Employers can legally reduce each paycheck to keep yearly wages the same for salaried workers. A survey by the payroll association found that 96 percent of members didn't intend to do that, though.

"Honestly, it pays people less money for the same amount of work," said Mezistrano. "You're getting paid less for every pay period, which works out to be less for every day. ... Not a very good morale booster."

The state government is among those adjusting employees' biweekly wages downward this fiscal year. That's why its Department of Corrections expects only a $182,000 leap-year premium to cover food, supplies and overtime costs, unlike Michigan's correctional system, which has to spend nearly $4 million.

Carroll County's school system didn't recalculate biweekly wages but is avoiding an additional pay period by delaying a handful of checks for a day each until the extra week is shaved off.

"Most of the staff, at this point, is used to it," said Chris Hartlove, the Carroll schools' budget director.

Howard County government workers aren't affected because their first pay period fell in the second week of this fiscal year. But every so often the county is hit with a 27-paycheck year - and it pays up, to the tune of roughly $3.8 million in salaries and benefits.

"We put aside about $300,000 a year ... to make that extra payment without the giant impact on the budget," said Raymond S. Wacks, Howard's budget director.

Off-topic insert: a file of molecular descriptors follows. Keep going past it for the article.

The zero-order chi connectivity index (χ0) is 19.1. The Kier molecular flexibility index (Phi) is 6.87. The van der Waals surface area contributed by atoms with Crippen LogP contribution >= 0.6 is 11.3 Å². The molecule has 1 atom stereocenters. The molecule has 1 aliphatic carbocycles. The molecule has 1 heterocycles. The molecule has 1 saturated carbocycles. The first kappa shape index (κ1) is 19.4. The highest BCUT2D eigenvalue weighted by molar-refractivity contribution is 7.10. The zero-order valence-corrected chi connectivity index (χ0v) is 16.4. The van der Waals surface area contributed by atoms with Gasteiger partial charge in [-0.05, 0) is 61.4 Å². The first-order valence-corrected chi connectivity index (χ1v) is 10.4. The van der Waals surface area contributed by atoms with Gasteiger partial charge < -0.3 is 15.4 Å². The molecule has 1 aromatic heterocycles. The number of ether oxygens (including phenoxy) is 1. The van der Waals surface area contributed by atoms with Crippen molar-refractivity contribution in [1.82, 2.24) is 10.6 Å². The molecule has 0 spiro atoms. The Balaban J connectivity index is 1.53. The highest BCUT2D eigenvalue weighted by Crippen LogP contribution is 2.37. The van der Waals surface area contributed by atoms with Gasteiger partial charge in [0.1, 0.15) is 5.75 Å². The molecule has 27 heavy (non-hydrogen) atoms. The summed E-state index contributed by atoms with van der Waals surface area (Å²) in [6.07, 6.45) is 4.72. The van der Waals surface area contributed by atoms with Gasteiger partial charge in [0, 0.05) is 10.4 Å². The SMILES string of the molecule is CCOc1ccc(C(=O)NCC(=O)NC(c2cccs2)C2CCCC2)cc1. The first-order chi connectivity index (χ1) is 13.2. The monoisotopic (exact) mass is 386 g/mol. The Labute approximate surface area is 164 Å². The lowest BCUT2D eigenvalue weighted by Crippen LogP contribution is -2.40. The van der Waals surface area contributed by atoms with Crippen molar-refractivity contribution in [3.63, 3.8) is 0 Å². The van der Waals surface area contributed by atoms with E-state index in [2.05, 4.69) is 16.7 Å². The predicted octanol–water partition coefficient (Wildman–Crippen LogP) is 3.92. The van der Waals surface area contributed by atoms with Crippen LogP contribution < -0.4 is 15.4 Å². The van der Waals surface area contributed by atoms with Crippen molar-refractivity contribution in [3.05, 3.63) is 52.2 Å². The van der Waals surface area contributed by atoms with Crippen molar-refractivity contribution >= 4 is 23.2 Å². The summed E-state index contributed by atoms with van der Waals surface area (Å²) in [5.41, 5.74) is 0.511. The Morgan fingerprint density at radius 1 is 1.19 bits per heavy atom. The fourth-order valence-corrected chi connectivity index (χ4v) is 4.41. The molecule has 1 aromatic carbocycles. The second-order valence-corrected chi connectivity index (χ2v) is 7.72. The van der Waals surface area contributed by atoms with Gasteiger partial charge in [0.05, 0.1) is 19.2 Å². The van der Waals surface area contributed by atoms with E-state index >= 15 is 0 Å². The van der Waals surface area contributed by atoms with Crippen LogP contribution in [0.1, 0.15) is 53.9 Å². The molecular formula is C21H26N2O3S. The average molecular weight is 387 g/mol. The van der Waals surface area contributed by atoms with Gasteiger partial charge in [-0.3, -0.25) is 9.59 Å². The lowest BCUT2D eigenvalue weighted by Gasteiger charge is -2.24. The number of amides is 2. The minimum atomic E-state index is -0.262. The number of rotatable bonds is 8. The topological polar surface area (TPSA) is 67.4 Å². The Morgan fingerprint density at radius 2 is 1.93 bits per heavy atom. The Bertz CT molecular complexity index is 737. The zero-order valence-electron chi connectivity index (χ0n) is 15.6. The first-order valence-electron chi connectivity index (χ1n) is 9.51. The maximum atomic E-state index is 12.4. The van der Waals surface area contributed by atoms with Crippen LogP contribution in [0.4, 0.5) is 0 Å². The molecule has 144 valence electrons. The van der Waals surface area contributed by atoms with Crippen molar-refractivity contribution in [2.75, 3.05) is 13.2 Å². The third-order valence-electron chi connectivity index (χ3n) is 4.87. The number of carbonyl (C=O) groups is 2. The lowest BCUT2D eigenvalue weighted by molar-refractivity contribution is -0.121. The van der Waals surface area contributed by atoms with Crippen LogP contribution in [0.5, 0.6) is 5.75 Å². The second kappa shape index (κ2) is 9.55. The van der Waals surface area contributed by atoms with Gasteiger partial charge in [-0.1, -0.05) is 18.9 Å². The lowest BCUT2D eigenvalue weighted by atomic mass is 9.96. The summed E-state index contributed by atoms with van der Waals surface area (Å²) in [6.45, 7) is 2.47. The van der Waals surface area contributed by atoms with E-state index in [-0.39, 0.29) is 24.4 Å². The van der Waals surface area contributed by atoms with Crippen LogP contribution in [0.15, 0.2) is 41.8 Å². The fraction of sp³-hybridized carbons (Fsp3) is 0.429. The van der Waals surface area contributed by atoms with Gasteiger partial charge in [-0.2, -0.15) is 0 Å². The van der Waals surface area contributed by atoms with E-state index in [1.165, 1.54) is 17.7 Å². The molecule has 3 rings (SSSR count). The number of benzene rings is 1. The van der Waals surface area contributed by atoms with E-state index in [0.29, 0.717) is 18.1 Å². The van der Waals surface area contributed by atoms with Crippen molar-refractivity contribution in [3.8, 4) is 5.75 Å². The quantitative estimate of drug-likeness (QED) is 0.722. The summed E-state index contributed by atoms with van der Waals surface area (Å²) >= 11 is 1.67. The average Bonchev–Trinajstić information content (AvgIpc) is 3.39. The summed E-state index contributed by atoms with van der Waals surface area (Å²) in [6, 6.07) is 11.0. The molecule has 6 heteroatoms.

Leap year is necessary: Earth's movement around the sun inconveniently lasts nearly six hours longer than 365 days. For more than 2,000 years of its existence, the day has been responsible for the regular pattern of life and acts of anarchy.

The Romans, aided by Egyptian astronomers, adopted a calendar in 46 B.C. that added a day every four years. That wasn't quite good enough because the difference isn't exactly a quarter-day, said Edward M. Reingold, co-author of the 1997 book Calendrical Calculations.

By the 16th century, that fractional problem had pushed Easter significantly off track, prompting the Roman Catholic Church to design the Gregorian calendar, which decreed that century years aren't leap years unless they're divisible by 400. It also skipped forward 10 days to set things right.

Calendar riots

Non-Catholic countries weren't wild about the idea. Great Britain waited two more centuries to adjust its calendar, and by then it had to shave off an even dozen, which set off riots.

"People said, 'Give us back our missing days' - they felt these days were being stolen from their lives," said Reingold, a computer science professor at the Illinois Institute of Technology.

People born on Feb. 29 can sympathize. They inevitably run into people - grown adults - who insist the date doesn't exist, said Peter Brouwer, a co-founder of the leap-year Web site, which is temporarily getting 20,000 hits a day instead of the normal 25.

But Brouwer appreciates the uniqueness of a birth date that appears once every four years. The California computer programmer is turning 48 tomorrow but can truthfully say it's his 12th birthday.

"I think it's special to be born on that day that historically has great significance," he added. "It's the day that makes the seasons come on time."

And should anyone doubt the economic significance of Feb. 29, consider this: A New Zealand refining plant's computer system crashed on New Year's Eve in 1996, triggering a shutdown, all for want of programming in the extra day.

"This was estimated to cause more than a million Australian dollars in damage," Reingold said, "just because the leap year wasn't properly accounted for."